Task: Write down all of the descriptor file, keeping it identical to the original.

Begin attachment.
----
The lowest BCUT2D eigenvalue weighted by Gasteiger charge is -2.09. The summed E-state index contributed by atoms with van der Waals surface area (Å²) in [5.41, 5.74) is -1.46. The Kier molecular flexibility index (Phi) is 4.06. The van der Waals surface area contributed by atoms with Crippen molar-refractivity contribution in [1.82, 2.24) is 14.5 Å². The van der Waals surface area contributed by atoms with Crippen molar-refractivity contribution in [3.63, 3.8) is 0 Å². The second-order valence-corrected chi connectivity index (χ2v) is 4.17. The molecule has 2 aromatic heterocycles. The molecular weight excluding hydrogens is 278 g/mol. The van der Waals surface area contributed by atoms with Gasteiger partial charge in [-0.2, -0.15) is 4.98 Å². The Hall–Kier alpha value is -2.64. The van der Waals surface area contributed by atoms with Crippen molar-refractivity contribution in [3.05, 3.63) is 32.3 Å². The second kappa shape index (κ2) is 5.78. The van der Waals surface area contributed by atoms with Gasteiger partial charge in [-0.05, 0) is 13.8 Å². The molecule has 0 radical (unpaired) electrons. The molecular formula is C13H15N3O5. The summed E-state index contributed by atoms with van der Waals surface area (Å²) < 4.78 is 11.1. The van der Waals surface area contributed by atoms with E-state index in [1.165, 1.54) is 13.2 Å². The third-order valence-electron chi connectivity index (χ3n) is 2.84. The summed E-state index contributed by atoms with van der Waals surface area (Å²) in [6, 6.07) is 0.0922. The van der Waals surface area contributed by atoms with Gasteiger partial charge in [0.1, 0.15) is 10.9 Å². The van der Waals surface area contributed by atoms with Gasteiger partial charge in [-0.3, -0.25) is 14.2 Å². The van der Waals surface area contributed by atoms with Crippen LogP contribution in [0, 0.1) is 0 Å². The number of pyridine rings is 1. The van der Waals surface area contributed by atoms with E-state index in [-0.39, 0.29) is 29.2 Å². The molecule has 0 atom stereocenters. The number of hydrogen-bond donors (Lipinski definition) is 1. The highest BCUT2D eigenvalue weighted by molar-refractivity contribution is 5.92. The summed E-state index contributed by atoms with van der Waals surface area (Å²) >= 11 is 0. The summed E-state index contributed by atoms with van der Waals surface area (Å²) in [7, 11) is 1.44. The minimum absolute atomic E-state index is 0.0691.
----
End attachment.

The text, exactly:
The lowest BCUT2D eigenvalue weighted by Gasteiger charge is -2.09. The summed E-state index contributed by atoms with van der Waals surface area (Å²) in [5.41, 5.74) is -1.46. The Kier molecular flexibility index (Phi) is 4.06. The van der Waals surface area contributed by atoms with Crippen molar-refractivity contribution in [1.82, 2.24) is 14.5 Å². The van der Waals surface area contributed by atoms with Crippen molar-refractivity contribution in [3.63, 3.8) is 0 Å². The second-order valence-corrected chi connectivity index (χ2v) is 4.17. The molecule has 2 aromatic heterocycles. The molecular weight excluding hydrogens is 278 g/mol. The van der Waals surface area contributed by atoms with Gasteiger partial charge in [-0.2, -0.15) is 4.98 Å². The Hall–Kier alpha value is -2.64. The van der Waals surface area contributed by atoms with Crippen molar-refractivity contribution in [3.05, 3.63) is 32.3 Å². The second kappa shape index (κ2) is 5.78. The van der Waals surface area contributed by atoms with Gasteiger partial charge in [-0.05, 0) is 13.8 Å². The molecule has 0 radical (unpaired) electrons. The molecular formula is C13H15N3O5. The summed E-state index contributed by atoms with van der Waals surface area (Å²) < 4.78 is 11.1. The van der Waals surface area contributed by atoms with E-state index in [1.165, 1.54) is 13.2 Å². The third-order valence-electron chi connectivity index (χ3n) is 2.84. The summed E-state index contributed by atoms with van der Waals surface area (Å²) in [6, 6.07) is 0.0922. The van der Waals surface area contributed by atoms with Gasteiger partial charge in [0.1, 0.15) is 10.9 Å². The van der Waals surface area contributed by atoms with Gasteiger partial charge in [-0.3, -0.25) is 14.2 Å². The van der Waals surface area contributed by atoms with Crippen LogP contribution in [0, 0.1) is 0 Å². The number of pyridine rings is 1. The van der Waals surface area contributed by atoms with E-state index in [-0.39, 0.29) is 29.2 Å². The molecule has 0 atom stereocenters. The number of hydrogen-bond donors (Lipinski definition) is 1. The highest BCUT2D eigenvalue weighted by molar-refractivity contribution is 5.92. The summed E-state index contributed by atoms with van der Waals surface area (Å²) >= 11 is 0. The summed E-state index contributed by atoms with van der Waals surface area (Å²) in [7, 11) is 1.44. The minimum absolute atomic E-state index is 0.0691.